I underlined something, if not multiple “somethings” on what felt like every page. I’m delighted to own this book because I will be adding it to the written words that my heart needs to periodically engage with. This book reminded my heart why I am here. It convicted me in deep ways. It asked me hard questions that made me look into my heart, past the facade and image I’ve projected, to the motivation behind what I do. I was reminded of my own tendency to “read and think in terms of [my] story instead of The Story.” (208)

Here are a few (out of many) of gems from this book, that convicted my heart:

“As much as we in the West have been conditioned to bask in Jesus’ gentle call to “come,” we tend to forget or ignore that His call to “come” was always accompanied by a command to “go.” Faith always believes, but it never basks. That has always been the modus operandi of God.” (65)

“He [Paul] warned us that leaving God out of our speech will lead to us leaving Him out of our choices, and eventually our of our lives completely. Godless speech will result in ungodly living. The opposite of godlessness is letting God be God. He will be anyway, at the end of the day. We know that. But choosing to submit because He is your King, and spending time with Him because He is also your Teacher, opens the rivers of your soul, allowing His truth to help you unlearn the untruths that have made themselves at home.” (91)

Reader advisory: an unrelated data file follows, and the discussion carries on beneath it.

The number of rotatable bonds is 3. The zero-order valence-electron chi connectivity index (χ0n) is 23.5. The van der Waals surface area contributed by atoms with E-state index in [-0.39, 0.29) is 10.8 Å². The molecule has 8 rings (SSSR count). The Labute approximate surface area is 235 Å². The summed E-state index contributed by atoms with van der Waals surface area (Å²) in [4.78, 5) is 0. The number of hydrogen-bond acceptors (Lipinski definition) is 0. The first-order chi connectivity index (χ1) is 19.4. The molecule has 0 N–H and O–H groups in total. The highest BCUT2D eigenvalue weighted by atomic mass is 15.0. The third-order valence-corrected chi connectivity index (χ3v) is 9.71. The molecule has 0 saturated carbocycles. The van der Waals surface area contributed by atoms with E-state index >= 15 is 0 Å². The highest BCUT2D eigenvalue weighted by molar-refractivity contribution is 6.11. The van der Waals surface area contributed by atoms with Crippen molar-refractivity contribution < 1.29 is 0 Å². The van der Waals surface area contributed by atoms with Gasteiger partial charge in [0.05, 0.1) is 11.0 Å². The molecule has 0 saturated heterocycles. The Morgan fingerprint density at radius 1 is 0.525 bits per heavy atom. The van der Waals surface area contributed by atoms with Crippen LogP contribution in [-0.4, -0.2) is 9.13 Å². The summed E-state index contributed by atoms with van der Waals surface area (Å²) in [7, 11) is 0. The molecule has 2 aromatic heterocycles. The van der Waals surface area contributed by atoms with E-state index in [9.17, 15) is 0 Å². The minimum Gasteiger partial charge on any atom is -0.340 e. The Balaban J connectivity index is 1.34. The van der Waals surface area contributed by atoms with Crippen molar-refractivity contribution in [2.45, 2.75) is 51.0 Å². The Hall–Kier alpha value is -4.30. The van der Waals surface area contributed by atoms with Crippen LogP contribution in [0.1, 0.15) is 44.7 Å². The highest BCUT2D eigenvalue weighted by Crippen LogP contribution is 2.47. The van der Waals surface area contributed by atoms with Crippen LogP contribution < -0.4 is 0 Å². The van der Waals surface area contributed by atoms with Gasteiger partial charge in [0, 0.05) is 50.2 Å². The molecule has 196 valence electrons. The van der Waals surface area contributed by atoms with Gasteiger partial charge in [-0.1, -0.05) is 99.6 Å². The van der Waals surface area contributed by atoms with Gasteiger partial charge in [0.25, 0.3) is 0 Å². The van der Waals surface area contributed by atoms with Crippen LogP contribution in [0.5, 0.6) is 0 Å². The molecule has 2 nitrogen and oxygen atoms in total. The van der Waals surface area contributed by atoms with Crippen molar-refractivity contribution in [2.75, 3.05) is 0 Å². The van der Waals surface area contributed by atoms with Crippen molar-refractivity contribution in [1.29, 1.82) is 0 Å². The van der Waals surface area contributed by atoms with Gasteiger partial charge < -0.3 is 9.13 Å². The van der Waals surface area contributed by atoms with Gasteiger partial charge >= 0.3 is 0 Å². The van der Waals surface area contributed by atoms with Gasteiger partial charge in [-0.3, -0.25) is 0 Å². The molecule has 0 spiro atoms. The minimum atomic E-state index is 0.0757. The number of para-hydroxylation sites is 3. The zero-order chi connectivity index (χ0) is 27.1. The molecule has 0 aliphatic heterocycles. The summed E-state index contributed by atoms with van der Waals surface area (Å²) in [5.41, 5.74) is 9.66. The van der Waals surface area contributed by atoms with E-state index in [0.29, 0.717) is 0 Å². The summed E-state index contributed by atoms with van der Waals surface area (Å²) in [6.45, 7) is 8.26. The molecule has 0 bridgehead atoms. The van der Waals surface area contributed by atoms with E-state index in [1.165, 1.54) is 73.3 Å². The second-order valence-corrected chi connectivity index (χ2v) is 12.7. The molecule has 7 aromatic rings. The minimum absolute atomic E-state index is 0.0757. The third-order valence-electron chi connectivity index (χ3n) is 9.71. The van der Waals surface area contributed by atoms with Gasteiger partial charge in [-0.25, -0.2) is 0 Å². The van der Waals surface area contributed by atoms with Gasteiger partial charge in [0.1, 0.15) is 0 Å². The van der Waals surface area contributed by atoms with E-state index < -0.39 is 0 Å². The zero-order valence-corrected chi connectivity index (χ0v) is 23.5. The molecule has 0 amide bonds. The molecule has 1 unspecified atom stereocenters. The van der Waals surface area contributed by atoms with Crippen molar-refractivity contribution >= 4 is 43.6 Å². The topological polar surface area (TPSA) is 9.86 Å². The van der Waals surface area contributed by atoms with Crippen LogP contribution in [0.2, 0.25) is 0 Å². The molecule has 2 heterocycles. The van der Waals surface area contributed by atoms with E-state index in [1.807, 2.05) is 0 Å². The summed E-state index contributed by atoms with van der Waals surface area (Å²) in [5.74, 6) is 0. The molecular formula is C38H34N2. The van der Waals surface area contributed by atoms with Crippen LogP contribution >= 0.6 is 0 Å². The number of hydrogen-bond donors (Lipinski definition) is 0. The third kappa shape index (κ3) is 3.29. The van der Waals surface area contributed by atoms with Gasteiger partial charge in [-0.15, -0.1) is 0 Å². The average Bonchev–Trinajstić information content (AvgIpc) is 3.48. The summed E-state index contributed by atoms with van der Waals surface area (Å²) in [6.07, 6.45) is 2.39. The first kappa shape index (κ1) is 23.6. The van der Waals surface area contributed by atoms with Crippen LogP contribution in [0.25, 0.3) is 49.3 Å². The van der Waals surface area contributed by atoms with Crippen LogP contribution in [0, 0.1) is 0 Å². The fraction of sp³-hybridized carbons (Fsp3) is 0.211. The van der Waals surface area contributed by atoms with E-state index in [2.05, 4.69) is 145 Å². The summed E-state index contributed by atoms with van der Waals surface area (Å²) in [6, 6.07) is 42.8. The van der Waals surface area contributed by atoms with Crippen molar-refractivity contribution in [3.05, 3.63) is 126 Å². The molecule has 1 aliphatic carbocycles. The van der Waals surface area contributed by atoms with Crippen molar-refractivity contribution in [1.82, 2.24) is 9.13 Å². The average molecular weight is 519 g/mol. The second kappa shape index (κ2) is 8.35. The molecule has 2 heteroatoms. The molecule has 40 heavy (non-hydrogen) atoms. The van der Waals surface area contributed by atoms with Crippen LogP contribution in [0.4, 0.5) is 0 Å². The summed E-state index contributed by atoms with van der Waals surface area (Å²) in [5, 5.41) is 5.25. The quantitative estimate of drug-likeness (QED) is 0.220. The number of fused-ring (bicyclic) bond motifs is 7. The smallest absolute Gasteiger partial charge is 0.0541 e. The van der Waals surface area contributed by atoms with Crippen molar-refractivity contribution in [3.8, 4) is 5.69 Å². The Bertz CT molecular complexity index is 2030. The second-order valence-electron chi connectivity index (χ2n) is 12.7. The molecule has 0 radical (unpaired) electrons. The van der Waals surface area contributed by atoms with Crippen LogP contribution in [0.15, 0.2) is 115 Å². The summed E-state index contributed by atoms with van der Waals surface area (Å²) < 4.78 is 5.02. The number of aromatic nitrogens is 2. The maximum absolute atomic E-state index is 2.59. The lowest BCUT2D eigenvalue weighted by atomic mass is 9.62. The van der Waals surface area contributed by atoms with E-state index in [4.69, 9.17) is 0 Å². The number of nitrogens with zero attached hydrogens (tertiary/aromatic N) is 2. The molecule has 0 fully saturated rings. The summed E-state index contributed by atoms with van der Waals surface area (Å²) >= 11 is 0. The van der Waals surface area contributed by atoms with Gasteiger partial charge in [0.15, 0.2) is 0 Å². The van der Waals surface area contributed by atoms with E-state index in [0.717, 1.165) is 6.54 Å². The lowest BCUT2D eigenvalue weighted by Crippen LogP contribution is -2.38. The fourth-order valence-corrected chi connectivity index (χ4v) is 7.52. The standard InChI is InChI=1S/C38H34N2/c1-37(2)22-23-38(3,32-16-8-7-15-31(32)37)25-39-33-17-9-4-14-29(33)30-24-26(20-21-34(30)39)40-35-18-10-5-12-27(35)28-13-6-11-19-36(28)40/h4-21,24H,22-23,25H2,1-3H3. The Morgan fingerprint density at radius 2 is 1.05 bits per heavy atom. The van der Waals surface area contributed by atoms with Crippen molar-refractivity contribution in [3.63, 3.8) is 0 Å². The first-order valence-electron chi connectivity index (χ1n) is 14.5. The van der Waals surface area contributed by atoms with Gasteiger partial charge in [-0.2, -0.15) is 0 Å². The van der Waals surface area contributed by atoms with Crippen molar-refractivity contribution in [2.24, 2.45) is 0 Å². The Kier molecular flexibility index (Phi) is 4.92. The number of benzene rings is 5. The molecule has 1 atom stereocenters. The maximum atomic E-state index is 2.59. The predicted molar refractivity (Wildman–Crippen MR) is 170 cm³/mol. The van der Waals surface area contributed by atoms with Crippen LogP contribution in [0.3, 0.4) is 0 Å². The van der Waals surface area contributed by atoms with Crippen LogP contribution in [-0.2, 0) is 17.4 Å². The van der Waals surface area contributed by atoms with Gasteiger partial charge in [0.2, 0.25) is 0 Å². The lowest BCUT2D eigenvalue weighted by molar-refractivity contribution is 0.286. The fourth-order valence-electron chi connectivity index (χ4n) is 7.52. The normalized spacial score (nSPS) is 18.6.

“It’s true that the gospel involves me and my guilt, and justification is surely one of its blessings. But it’s not about me. It’s about the kingdom coming on earth as it is in heaven. And that is a “good Story,” one that would surely be a blessing to all who hear it.” (212)

“God has never negotiated with His people regarding what they felt their mission should be. He never will. There is only one mission because there is only one Story.” (214)